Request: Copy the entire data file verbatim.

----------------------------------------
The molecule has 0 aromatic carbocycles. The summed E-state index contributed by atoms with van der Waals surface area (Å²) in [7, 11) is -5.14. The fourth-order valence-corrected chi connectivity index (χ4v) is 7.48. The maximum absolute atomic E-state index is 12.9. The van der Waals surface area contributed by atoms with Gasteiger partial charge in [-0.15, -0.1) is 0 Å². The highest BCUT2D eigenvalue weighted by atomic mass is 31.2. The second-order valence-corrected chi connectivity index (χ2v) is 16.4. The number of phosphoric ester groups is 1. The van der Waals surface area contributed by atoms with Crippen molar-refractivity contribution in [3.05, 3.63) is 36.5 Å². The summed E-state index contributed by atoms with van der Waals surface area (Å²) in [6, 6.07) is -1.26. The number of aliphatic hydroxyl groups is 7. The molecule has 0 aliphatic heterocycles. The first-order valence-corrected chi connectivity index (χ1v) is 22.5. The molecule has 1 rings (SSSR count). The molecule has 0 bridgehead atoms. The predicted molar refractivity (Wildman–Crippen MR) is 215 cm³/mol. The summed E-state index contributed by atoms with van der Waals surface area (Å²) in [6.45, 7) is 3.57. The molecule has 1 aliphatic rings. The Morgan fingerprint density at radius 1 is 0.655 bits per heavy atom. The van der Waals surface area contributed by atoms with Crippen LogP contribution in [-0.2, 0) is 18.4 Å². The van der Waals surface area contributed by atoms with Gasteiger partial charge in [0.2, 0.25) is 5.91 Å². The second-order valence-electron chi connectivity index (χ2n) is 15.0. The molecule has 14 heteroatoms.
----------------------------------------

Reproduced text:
The molecule has 0 aromatic carbocycles. The summed E-state index contributed by atoms with van der Waals surface area (Å²) in [7, 11) is -5.14. The fourth-order valence-corrected chi connectivity index (χ4v) is 7.48. The maximum absolute atomic E-state index is 12.9. The van der Waals surface area contributed by atoms with Gasteiger partial charge in [-0.15, -0.1) is 0 Å². The highest BCUT2D eigenvalue weighted by atomic mass is 31.2. The second-order valence-corrected chi connectivity index (χ2v) is 16.4. The number of phosphoric ester groups is 1. The van der Waals surface area contributed by atoms with Crippen molar-refractivity contribution in [3.05, 3.63) is 36.5 Å². The summed E-state index contributed by atoms with van der Waals surface area (Å²) in [6, 6.07) is -1.26. The number of aliphatic hydroxyl groups is 7. The molecule has 0 aliphatic heterocycles. The first-order valence-corrected chi connectivity index (χ1v) is 22.5. The molecule has 1 rings (SSSR count). The molecule has 0 bridgehead atoms. The predicted molar refractivity (Wildman–Crippen MR) is 215 cm³/mol. The summed E-state index contributed by atoms with van der Waals surface area (Å²) in [6.45, 7) is 3.57. The molecule has 1 aliphatic rings. The Morgan fingerprint density at radius 1 is 0.655 bits per heavy atom. The van der Waals surface area contributed by atoms with Crippen LogP contribution in [-0.2, 0) is 18.4 Å². The van der Waals surface area contributed by atoms with Gasteiger partial charge in [0.2, 0.25) is 5.91 Å². The second-order valence-electron chi connectivity index (χ2n) is 15.0. The molecule has 14 heteroatoms.